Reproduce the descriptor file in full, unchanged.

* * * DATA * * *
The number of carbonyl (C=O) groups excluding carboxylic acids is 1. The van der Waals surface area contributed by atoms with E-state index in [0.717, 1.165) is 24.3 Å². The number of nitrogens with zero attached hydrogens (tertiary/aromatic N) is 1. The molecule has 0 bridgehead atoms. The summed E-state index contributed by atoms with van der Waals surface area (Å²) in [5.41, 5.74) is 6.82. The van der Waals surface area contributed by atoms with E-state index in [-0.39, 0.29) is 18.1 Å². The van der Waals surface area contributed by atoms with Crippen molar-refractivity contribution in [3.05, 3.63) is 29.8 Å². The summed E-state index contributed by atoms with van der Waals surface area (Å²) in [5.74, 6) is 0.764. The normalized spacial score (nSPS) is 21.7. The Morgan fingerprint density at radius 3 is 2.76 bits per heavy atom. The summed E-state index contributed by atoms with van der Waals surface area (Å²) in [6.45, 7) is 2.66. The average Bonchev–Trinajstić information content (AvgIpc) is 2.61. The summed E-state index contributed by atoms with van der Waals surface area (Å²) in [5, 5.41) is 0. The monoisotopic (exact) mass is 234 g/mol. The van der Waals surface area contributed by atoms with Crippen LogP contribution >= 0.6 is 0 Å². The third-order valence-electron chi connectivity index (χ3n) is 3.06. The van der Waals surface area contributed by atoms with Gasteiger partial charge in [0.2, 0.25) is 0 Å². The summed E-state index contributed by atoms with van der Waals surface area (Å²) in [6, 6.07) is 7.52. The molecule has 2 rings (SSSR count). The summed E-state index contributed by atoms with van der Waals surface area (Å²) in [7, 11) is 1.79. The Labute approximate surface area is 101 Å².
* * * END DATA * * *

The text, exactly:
The number of carbonyl (C=O) groups excluding carboxylic acids is 1. The van der Waals surface area contributed by atoms with E-state index in [0.717, 1.165) is 24.3 Å². The number of nitrogens with zero attached hydrogens (tertiary/aromatic N) is 1. The molecule has 0 bridgehead atoms. The summed E-state index contributed by atoms with van der Waals surface area (Å²) in [5.41, 5.74) is 6.82. The van der Waals surface area contributed by atoms with E-state index in [-0.39, 0.29) is 18.1 Å². The van der Waals surface area contributed by atoms with Crippen molar-refractivity contribution in [3.05, 3.63) is 29.8 Å². The summed E-state index contributed by atoms with van der Waals surface area (Å²) in [5.74, 6) is 0.764. The normalized spacial score (nSPS) is 21.7. The Morgan fingerprint density at radius 3 is 2.76 bits per heavy atom. The summed E-state index contributed by atoms with van der Waals surface area (Å²) in [6.45, 7) is 2.66. The average Bonchev–Trinajstić information content (AvgIpc) is 2.61. The summed E-state index contributed by atoms with van der Waals surface area (Å²) in [5, 5.41) is 0. The monoisotopic (exact) mass is 234 g/mol. The van der Waals surface area contributed by atoms with Crippen LogP contribution >= 0.6 is 0 Å². The third-order valence-electron chi connectivity index (χ3n) is 3.06. The van der Waals surface area contributed by atoms with Gasteiger partial charge in [0.2, 0.25) is 0 Å². The summed E-state index contributed by atoms with van der Waals surface area (Å²) in [6, 6.07) is 7.52. The molecule has 2 rings (SSSR count). The summed E-state index contributed by atoms with van der Waals surface area (Å²) in [7, 11) is 1.79. The Labute approximate surface area is 101 Å².